In Coach's classroom, I think I had my name on the board every day. He did his best to separate me from those that would instigate my chattiness... often it was Peter Caffrey, sometimes, I think it was Mary Koens. He would put me in a desk up in the front of the classroom in the corner and the other chatty person would get a desk in the other front corner. They were reserved seats for Squirrel #1 and Squirrel #2. I would proudly take my place in my little throne. Many times, I was just trying to be the class clown and by putting me up front, Coach was just giving me a stage. I seem to remember the desks for the squirrels eventually were next to him on either side of his desk facing forward to discourage any interaction with others and clowning around.
Coach's chalkboard, besides being used for names and checkmarks, was also used by students working through problems when we'd be in the middle of a lesson. When Coach was lecturing and going through a lesson, he'd use the overhead projector. He would project the screen onto a white pulldown screen that was retractable up into it's metal case mounted at the top of the chalk board. When pulled down, it was held in place with a loop of a rope on a nail or hook or something. I'm sure that early on in Coach's teaching days, the hold-down rope wasn't used but that after an unforeseen and unpredictable immediate retraction of the screen, Coach probably developed his back-up anchor system.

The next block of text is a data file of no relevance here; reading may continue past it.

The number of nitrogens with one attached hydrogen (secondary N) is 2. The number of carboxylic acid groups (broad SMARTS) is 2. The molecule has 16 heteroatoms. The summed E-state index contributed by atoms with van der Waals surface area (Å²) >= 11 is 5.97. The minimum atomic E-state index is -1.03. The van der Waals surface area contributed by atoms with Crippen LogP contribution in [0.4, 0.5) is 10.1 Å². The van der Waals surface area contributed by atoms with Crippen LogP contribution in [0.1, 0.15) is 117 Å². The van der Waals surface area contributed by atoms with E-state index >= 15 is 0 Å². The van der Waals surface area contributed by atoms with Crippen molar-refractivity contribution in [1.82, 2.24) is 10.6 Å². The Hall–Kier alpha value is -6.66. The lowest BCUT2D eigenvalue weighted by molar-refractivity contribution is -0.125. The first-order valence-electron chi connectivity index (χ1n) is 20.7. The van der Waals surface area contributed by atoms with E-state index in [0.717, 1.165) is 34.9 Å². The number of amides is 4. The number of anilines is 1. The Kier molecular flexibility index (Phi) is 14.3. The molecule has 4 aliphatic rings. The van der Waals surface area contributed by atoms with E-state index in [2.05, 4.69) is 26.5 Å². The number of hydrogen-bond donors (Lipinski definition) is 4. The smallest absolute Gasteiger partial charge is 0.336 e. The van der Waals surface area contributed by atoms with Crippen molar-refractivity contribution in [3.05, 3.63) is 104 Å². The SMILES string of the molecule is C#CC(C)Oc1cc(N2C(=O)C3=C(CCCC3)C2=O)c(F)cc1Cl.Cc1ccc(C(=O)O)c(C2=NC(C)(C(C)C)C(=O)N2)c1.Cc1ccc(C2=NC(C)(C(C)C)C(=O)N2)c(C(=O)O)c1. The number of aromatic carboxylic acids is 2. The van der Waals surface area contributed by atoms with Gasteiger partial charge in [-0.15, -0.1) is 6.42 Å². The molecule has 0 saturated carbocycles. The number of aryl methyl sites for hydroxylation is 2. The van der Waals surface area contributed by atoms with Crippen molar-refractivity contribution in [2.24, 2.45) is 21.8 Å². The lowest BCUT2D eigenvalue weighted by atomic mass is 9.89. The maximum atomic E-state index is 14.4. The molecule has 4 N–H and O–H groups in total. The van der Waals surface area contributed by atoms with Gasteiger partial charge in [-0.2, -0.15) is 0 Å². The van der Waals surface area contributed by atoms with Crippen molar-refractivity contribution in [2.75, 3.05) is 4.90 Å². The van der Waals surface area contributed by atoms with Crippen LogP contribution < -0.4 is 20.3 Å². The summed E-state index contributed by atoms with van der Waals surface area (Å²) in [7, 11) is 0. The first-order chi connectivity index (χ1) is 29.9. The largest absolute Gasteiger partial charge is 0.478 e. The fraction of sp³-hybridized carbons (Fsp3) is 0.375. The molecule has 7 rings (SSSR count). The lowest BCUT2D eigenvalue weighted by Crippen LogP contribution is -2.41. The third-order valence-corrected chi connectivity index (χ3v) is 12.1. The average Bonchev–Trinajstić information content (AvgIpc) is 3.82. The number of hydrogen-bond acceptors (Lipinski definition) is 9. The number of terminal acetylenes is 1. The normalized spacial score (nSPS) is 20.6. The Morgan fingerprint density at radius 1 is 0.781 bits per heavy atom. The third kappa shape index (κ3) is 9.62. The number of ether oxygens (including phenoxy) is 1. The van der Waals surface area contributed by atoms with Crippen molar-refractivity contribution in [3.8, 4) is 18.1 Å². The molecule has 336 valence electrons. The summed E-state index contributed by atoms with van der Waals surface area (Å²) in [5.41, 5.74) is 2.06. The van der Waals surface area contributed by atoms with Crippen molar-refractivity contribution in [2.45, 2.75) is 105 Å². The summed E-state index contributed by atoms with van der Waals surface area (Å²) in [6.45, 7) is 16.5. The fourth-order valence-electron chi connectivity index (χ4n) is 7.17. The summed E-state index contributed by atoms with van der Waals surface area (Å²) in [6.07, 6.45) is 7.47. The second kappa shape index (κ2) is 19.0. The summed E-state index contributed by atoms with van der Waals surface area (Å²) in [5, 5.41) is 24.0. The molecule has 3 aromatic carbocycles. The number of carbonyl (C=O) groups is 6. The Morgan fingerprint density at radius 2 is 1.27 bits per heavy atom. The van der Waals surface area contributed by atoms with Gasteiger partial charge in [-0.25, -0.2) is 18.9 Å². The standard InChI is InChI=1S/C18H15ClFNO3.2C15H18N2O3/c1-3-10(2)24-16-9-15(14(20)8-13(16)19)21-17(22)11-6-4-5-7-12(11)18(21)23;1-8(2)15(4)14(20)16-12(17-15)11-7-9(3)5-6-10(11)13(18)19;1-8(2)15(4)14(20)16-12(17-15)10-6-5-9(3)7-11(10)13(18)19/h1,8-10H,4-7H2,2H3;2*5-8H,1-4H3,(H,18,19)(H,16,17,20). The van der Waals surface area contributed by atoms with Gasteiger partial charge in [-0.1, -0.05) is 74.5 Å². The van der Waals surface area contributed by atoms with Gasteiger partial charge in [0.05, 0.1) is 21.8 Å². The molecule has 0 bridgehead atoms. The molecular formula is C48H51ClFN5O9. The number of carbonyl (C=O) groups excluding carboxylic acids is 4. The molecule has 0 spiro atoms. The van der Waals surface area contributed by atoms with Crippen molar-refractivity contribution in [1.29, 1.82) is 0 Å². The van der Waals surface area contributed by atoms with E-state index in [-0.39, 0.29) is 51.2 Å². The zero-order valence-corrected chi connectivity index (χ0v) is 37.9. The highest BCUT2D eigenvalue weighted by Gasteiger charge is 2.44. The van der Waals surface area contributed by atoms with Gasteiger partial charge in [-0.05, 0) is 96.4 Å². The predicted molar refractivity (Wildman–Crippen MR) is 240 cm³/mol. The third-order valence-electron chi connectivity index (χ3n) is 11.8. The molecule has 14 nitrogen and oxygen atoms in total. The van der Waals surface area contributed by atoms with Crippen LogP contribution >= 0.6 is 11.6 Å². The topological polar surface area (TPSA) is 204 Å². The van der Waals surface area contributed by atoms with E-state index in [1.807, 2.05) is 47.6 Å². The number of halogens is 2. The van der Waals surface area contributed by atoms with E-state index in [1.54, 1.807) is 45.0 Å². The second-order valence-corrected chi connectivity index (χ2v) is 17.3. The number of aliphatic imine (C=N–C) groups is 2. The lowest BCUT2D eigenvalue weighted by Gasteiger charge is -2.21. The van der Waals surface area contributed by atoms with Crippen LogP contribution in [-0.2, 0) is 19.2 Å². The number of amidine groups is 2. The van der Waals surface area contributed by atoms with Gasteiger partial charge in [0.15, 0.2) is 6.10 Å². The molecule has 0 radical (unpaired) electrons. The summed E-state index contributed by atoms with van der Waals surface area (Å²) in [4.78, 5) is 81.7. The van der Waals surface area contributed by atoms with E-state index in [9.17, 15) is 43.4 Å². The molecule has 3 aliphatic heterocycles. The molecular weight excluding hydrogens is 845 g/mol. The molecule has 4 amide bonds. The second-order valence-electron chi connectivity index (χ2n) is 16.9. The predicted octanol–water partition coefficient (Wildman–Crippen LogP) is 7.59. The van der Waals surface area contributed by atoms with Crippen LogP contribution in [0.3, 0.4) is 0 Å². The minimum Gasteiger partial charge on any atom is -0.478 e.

When using the projector, you need to write on a clear piece of plastic. The problem is, if you used one sheet at a time, you'd need to hold it down while you wrote... plus the sheet would fill up immediately and often later parts of a series of mathematical lessons would need to refer back to an earlier part. Finding the sheet that had the part you were looking for would be very difficult if not impossible to find that part. So Coach used a scrolling clear piece of plastic. It was just a long piece of plastic that went from one spool then across the projection screen area then to a receiving roll. Each had a little handle on them for spooling the film in either direction. If Coach had to refer back to some part earlier in the lesson, he could just scroll the film back. Then scrolling back forward again to new clean film he could continue where he had just left off. This was all done with blue or green or sometimes red dry-erase markers, so that when the scroll was all filled and he was sure that everybody had the lessons down, he could go back and erase the entire scroll blank again.